BAGHDAD (AP) — The Iraqi federal government and the Kurdish regional government in northern Iraq have reached an agreement Thursday over longstanding oil and budget disputes that for months have created a rift between the two sides.
The government in Irbil, the capital of the semi-autonomous Kurdish region, agreed to sell 150,000 barrels of oil per day to the federal government in return for a one-time payment of $500 million, the Kurdish government said in a statement on its official website.
Earlier this year, Baghdad cut the 17 percent of the state budget that is supposed to go to the Kurdish region — which in 2013 totaled about $12 billion, according to Minister of Finance Hoshyar Zebari. The central government withheld the funds after the Kurds began transporting oil from fields inside the autonomous zone to Turkey against Baghdad's wishes. The Kurdish government says it needs that money to meet its growing security demands, particularly amid the current fight against the Islamic State group, and to pay public-sector employees and fund much-needed infrastructure development.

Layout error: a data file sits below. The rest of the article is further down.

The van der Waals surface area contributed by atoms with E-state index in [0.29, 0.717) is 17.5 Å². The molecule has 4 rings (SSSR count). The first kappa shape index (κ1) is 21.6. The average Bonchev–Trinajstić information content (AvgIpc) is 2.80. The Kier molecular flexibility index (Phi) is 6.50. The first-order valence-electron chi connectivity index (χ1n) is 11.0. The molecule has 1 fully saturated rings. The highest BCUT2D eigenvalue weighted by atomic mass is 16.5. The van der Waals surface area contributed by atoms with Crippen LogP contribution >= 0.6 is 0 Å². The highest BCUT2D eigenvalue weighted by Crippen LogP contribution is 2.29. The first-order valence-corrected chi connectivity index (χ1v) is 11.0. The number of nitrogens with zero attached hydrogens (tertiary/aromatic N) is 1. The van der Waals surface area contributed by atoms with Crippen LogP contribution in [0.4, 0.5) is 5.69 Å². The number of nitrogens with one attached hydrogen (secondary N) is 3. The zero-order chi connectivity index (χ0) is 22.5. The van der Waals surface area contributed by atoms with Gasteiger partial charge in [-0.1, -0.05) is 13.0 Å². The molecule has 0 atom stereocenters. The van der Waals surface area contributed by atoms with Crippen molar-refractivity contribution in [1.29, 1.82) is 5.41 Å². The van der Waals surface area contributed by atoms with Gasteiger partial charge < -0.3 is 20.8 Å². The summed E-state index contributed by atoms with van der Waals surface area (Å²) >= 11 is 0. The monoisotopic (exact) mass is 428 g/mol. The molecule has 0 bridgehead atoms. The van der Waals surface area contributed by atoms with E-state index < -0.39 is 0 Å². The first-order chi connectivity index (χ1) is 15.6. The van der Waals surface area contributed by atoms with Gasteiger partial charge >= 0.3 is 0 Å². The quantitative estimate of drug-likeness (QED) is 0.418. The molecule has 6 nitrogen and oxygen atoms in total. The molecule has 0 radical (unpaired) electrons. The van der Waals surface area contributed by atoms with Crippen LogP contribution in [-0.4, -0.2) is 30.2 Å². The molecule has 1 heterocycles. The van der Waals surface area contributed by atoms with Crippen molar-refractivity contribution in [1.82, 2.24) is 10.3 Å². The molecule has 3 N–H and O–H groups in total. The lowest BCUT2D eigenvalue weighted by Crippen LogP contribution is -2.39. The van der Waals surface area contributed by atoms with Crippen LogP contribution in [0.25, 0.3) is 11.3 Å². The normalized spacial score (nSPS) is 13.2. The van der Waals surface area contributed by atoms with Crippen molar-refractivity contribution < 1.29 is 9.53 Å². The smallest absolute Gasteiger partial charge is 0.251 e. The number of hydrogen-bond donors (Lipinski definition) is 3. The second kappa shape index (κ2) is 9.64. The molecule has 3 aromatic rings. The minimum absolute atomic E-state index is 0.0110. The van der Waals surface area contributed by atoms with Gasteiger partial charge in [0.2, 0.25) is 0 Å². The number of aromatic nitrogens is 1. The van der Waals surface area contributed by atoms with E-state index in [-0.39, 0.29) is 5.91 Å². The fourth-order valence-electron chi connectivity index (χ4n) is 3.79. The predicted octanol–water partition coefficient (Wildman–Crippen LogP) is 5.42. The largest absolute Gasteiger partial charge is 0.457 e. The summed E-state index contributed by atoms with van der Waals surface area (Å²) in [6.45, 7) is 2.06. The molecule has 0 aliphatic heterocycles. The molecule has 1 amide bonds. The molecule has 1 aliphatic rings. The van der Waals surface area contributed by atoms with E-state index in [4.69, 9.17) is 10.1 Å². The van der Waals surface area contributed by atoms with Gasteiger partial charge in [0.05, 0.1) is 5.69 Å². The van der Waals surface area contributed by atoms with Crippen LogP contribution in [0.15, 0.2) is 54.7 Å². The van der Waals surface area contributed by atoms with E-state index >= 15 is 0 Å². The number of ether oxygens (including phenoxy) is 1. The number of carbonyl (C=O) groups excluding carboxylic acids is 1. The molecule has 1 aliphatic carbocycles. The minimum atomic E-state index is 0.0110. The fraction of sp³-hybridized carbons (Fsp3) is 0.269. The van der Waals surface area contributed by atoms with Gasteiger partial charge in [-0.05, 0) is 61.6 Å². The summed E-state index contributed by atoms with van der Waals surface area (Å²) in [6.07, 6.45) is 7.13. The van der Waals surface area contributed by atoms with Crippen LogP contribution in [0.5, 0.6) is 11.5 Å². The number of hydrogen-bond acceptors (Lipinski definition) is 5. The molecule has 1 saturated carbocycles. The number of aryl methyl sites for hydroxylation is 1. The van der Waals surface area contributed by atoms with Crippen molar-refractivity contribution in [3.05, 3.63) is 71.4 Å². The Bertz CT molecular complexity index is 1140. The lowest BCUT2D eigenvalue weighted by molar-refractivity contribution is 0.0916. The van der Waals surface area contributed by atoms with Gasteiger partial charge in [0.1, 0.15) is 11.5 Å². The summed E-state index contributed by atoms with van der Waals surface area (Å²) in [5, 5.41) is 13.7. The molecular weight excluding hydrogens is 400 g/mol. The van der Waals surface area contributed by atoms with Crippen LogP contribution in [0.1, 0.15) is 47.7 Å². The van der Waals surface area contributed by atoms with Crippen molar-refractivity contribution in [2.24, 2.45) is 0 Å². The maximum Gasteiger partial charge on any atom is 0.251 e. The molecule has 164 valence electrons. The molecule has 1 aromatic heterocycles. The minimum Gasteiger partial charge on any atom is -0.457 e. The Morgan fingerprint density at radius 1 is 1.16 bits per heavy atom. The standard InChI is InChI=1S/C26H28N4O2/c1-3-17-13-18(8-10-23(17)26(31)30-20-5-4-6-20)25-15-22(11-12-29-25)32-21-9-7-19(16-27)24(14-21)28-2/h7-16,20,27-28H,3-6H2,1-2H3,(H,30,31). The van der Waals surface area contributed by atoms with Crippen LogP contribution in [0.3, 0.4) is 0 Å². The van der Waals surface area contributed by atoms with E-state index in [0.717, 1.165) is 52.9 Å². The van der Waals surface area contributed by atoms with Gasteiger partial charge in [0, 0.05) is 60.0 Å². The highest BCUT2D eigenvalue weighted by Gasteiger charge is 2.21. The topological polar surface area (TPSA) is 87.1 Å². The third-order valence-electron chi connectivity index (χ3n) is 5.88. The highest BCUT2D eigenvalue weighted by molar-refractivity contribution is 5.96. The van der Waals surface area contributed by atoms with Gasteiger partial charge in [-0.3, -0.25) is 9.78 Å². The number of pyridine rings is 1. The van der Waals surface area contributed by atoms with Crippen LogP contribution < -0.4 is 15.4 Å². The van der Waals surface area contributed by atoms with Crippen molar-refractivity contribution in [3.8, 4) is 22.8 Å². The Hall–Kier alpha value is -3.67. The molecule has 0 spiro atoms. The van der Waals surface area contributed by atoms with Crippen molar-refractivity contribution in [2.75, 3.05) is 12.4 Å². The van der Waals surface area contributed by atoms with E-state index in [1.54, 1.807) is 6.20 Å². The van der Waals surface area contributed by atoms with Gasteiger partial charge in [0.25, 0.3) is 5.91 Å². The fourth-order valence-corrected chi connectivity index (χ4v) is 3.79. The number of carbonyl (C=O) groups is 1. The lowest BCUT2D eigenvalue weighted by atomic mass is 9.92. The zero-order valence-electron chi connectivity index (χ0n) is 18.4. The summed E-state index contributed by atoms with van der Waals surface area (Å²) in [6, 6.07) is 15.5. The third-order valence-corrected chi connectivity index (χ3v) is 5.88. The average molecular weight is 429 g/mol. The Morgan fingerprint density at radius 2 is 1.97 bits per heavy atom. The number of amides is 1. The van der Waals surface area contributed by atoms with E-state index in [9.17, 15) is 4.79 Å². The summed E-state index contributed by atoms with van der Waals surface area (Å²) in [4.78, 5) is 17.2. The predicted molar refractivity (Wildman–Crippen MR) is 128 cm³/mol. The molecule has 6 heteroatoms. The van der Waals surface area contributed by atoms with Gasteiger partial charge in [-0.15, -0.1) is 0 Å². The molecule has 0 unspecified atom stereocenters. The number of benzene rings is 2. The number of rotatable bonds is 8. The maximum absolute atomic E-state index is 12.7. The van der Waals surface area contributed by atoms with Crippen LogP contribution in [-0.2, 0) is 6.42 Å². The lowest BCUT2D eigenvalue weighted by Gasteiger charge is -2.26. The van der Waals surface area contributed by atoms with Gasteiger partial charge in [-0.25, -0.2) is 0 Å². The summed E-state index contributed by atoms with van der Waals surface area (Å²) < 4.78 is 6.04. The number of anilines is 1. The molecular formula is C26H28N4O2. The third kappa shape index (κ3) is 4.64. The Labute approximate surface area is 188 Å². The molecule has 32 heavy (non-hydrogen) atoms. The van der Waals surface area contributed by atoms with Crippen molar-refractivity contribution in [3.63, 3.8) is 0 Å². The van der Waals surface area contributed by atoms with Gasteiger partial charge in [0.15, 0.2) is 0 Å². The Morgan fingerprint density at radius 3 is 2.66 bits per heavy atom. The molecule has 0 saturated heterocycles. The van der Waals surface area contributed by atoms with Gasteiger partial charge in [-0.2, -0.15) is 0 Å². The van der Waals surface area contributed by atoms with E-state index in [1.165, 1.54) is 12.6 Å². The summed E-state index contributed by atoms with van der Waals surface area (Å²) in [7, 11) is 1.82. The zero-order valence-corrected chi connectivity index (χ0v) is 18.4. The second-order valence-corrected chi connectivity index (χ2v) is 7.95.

"We hope for improvement from here," Sharko Jawdat, a lawmaker in the Kurdish parliament and member of the Kurdish parliament's oil committee, said in an interview. "There should be a legal solution to these problems."
The Kurds and Baghdad have feuded for years over a host of issues, chief among them the rights to oil resources in the north and disputed territory. Yet, they have also found room for compromise, and the Kurds provided critical backing to help former Prime Minister Nouri al-Maliki become prime minister. Since his successor Haider al-Abadi came to power in October, the Kurds have pushed for a quick resolution, saying they will give him three months to resolve the outstanding dispute or they would boycott his government.
"There have been concessions made by both sides," Zebari, a veteran Kurdish politician, told The Associated Press. "But it is a big breakthrough. We've worked very hard on this agreement to bring both sides to a point of reason."
U.S. State Department spokeswoman Jen Psaki said Thursday that the agreement was an encouraging first step toward addressing the complex issues that have long created tensions between Irbil and Baghdad.
"This is the first of many steps that will be required to reach a comprehensive agreement," she told reporters in Washington. "The United States will continue to serve as a neutral broker and facilitator to the extents desired by the leadership of both Iraq and the KRG."
With assistance from Bram Janssen in Irbil, Iraq.